In the field of nanoscience, an international team of physicists with participants from Konstanz has achieved a breakthrough in understanding heat transport

Im Focus: DNA repair: a new letter in the cell alphabet

Results reveal how discoveries may be hidden in scientific “blind spots”

Cells need to repair damaged DNA in our genes to prevent the development of cancer and other diseases. Our cells therefore activate and send “repair-proteins”...

Im Focus: Dresdner scientists print tomorrow’s world

The Fraunhofer IWS Dresden and Technische Universität Dresden inaugurated their jointly operated Center for Additive Manufacturing Dresden (AMCD) with a festive ceremony on February 7, 2017. Scientists from various disciplines perform research on materials, additive manufacturing processes and innovative technologies, which build up components in a layer by layer process. This technology opens up new horizons for component design and combinations of functions. For example during fabrication, electrical conductors and sensors are already able to be additively manufactured into components. They provide information about stress conditions of a product during operation.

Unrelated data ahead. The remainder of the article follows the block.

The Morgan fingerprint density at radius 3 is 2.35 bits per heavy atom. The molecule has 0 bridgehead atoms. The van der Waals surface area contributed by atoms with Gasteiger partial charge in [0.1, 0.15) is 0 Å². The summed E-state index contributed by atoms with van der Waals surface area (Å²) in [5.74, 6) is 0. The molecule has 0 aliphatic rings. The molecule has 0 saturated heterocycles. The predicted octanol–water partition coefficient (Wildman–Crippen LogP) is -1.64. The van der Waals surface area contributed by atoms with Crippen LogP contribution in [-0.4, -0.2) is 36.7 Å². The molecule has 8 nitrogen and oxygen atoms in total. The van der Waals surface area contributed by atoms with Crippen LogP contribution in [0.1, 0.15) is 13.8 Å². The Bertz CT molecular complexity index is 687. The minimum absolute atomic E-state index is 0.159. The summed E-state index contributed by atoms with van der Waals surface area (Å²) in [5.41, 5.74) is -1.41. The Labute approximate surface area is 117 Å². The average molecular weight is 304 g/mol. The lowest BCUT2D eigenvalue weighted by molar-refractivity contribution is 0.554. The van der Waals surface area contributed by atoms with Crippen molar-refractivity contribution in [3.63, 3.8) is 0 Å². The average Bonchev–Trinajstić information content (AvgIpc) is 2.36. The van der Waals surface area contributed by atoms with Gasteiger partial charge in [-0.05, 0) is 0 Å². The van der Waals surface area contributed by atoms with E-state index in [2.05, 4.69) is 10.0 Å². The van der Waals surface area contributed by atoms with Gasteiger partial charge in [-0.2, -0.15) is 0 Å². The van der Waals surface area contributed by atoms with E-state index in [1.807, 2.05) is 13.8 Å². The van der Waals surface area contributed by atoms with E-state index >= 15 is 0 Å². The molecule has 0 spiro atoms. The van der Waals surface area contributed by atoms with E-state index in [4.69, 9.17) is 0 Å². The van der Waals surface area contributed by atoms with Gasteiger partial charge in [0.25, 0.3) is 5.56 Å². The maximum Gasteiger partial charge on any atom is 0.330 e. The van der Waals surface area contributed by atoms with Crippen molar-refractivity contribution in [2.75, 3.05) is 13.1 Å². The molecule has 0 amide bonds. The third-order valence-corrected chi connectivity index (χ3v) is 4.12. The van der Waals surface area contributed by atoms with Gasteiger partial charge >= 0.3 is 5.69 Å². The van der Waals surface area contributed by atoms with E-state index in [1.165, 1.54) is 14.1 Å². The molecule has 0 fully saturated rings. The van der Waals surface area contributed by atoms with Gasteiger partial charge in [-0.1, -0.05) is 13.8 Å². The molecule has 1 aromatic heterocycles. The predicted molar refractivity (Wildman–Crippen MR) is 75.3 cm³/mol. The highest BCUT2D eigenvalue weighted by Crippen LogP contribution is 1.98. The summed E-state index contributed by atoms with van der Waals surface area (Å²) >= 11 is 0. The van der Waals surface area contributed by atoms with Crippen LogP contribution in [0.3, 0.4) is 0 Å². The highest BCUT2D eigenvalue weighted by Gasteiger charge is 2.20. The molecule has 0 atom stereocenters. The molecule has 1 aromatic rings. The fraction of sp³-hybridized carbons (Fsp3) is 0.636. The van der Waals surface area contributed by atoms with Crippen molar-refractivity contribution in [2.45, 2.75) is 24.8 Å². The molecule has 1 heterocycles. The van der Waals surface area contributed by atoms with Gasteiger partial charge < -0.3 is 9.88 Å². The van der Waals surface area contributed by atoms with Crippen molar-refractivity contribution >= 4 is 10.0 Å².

The 3D-printing technology, or additive manufacturing as it is often called, has long made the step out of scientific research laboratories into industrial...

Im Focus: Mimicking nature's cellular architectures via 3-D printing

Research offers new level of control over the structure of 3-D printed materials

Nature does amazing things with limited design materials. Grass, for example, can support its own weight, resist strong wind loads, and recover after being...

Im Focus: Three Magnetic States for Each Hole

Nanometer-scale magnetic perforated grids could create new possibilities for computing. Together with international colleagues, scientists from the Helmholtz Zentrum Dresden-Rossendorf (HZDR) have shown how a cobalt grid can be reliably programmed at room temperature. In addition they discovered that for every hole ("antidot") three magnetic states can be configured. The results have been published in the journal "Scientific Reports".

Physicist Dr. Rantej Bali from the HZDR, together with scientists from Singapore and Australia, designed a special grid structure in a thin layer of cobalt in...

All Focus news of the innovation-report >>>

Anzeige

Anzeige

Event News

Booth and panel discussion – The Lindau Nobel Laureate Meetings at the AAAS 2017 Annual Meeting

13.02.2017 | Event News

Complex Loading versus Hidden Reserves

10.02.2017 | Event News

International Conference on Crystal Growth in Freiburg

09.02.2017 | Event News

 
Latest News

Microhotplates for a smart gas sensor

22.02.2017 | Power and Electrical Engineering

Scientists unlock ability to generate new sensory hair cells

22.02.2017 | Life Sciences

Prediction: More gas-giants will be found orbiting Sun-like stars

22.02.2017 | Physics and Astronomy

VideoLinks
B2B-VideoLinks
More VideoLinks >>>